Built on Facts

Horribly Cold Lasers

Well, my Thanksgiving posting break lasted longer than I thought. Real life is a more fun place than the internet though, and I hope you were having lots of fun and food and were not on the internet to notice my absence.

Among the things I did this Thanksgiving was watch Dr. Horrible’s Sing-Along Blog for the first time. It is, as you know, a thing of surpassing brilliance. It warrants a few posts about its unique self-financed studio-conglomerate-free creation, because that model would probably work well in other arenas of creativity, not the least of which is science. That I’ll save for later. For now, if you haven’t watched it there’s places you can see it for free online, though I highly recommend ordering the DVD if you like it, because it will encourage other such productions as well as reward the cast and crew for a job well done.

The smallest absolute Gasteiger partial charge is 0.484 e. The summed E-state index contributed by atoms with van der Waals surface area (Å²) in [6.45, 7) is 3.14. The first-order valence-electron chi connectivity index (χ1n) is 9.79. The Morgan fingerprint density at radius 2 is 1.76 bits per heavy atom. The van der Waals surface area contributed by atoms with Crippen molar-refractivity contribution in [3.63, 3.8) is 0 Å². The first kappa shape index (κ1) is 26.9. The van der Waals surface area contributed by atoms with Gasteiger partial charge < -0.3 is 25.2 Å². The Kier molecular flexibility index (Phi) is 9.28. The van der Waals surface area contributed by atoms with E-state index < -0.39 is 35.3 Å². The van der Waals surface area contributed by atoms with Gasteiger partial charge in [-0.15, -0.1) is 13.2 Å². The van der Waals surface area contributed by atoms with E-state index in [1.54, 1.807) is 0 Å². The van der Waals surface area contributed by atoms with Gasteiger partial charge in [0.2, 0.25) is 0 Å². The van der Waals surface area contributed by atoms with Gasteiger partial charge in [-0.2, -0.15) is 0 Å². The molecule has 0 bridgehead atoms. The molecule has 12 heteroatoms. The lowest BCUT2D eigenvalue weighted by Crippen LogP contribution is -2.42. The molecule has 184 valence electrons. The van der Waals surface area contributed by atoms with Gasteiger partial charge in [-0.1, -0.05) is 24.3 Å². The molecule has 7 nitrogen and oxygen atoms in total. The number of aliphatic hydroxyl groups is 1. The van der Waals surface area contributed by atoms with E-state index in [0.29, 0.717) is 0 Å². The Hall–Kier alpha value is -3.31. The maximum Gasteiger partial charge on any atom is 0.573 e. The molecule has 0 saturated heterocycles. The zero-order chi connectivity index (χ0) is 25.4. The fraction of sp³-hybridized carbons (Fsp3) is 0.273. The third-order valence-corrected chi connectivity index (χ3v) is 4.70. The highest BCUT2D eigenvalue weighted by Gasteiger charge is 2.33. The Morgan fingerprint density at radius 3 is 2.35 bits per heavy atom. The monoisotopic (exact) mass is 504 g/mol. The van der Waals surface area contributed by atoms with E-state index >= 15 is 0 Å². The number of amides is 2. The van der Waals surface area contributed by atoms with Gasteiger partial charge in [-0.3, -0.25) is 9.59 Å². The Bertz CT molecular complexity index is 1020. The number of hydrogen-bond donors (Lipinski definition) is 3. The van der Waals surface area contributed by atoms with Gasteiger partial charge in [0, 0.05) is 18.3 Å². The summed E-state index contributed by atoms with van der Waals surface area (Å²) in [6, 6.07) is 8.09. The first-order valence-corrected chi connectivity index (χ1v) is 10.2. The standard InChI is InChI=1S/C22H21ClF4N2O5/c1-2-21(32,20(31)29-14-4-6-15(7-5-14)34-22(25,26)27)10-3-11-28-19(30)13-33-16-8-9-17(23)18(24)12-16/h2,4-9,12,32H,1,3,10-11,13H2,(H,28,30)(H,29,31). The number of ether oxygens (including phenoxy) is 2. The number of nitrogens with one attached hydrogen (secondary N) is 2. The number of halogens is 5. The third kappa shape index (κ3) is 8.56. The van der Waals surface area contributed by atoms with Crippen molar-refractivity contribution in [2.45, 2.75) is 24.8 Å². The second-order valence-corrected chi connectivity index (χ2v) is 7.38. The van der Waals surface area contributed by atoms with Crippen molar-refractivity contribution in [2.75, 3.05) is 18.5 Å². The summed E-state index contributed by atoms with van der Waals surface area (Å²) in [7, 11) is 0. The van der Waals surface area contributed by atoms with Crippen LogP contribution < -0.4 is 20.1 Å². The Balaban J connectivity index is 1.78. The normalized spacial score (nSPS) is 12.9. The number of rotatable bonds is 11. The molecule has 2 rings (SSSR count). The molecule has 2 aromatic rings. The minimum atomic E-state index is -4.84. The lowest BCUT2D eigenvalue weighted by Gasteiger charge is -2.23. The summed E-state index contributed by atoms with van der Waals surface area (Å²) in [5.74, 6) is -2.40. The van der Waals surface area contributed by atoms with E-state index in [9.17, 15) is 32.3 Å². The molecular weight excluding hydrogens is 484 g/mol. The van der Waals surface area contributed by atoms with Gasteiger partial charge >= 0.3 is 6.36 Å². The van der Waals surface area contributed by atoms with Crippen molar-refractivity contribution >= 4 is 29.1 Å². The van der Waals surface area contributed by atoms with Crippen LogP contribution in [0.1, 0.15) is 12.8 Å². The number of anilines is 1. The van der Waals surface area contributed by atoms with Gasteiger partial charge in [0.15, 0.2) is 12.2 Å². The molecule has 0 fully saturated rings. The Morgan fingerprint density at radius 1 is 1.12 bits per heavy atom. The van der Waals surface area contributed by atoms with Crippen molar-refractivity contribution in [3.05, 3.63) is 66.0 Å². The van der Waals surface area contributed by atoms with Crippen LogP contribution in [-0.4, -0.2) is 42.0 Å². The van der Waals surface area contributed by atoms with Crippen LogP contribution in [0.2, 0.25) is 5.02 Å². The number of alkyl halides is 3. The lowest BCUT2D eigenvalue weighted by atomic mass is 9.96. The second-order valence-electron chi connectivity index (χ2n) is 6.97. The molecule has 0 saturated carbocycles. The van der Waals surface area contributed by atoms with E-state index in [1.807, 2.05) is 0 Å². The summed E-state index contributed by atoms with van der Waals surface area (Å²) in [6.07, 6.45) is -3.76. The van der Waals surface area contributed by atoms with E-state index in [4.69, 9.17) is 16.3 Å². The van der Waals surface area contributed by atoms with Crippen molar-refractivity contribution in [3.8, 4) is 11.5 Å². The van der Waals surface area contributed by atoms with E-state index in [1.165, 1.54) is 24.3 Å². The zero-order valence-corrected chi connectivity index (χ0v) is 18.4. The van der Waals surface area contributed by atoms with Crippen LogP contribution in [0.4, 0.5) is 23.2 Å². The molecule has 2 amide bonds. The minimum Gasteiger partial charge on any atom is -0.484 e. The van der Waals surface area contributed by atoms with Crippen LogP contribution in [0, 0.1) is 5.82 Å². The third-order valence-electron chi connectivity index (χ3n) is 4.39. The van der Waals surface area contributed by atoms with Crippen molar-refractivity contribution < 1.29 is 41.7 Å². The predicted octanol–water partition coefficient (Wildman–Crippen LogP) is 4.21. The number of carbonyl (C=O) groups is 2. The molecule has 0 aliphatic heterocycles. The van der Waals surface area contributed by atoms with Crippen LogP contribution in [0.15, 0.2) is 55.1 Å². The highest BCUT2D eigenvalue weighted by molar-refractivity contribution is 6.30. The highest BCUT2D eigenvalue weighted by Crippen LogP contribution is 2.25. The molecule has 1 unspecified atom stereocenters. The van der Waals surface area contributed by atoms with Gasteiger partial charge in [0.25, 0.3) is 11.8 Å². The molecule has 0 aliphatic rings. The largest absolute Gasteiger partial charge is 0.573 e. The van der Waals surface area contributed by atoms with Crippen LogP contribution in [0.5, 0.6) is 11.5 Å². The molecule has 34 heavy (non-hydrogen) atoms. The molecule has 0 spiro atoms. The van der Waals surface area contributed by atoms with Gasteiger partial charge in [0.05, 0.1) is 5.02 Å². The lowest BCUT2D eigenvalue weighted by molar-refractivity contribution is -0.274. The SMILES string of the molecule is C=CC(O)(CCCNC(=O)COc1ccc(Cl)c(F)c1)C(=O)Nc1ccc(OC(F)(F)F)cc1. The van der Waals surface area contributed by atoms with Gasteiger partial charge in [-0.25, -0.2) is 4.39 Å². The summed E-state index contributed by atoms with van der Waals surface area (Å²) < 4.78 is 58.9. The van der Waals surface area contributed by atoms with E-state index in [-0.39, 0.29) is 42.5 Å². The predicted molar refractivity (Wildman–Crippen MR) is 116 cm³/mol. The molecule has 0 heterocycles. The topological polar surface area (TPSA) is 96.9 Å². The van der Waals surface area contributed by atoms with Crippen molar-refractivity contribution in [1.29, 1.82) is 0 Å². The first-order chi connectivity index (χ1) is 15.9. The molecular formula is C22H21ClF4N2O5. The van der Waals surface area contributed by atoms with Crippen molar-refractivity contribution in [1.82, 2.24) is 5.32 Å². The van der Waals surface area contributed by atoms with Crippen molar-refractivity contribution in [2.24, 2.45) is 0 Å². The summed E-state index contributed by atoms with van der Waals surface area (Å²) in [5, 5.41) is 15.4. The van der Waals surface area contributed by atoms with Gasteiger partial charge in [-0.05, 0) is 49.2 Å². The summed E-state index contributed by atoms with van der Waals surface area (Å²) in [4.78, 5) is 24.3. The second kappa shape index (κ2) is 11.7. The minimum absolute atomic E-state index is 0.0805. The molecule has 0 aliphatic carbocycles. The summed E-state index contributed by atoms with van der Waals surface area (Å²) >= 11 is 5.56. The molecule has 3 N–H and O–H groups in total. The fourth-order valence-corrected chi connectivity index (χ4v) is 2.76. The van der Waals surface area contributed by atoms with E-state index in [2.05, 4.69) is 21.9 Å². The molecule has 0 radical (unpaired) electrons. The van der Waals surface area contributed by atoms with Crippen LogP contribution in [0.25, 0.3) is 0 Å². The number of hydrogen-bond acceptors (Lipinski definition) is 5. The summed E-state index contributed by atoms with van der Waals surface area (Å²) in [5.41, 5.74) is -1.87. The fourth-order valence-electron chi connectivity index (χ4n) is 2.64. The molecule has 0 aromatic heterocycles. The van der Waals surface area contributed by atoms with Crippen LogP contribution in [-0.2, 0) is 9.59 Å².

Anyway, one of the things that Dr. Horrible is trying to create is a freeze ray. Really his version freezes time, but that’s a little outside of our current grasp. Maybe we’ll do better if our freeze ray only freezes things by cooling them down. Microwave ovens do the same thing in reverse, so how hard can it be? Pretty hard, of course. A ray will pretty much by definition pump energy into things and so more energy will mean more temperature in most cases. But there’s some cases where sufficient cleverness can save the day, Captain Hammer style.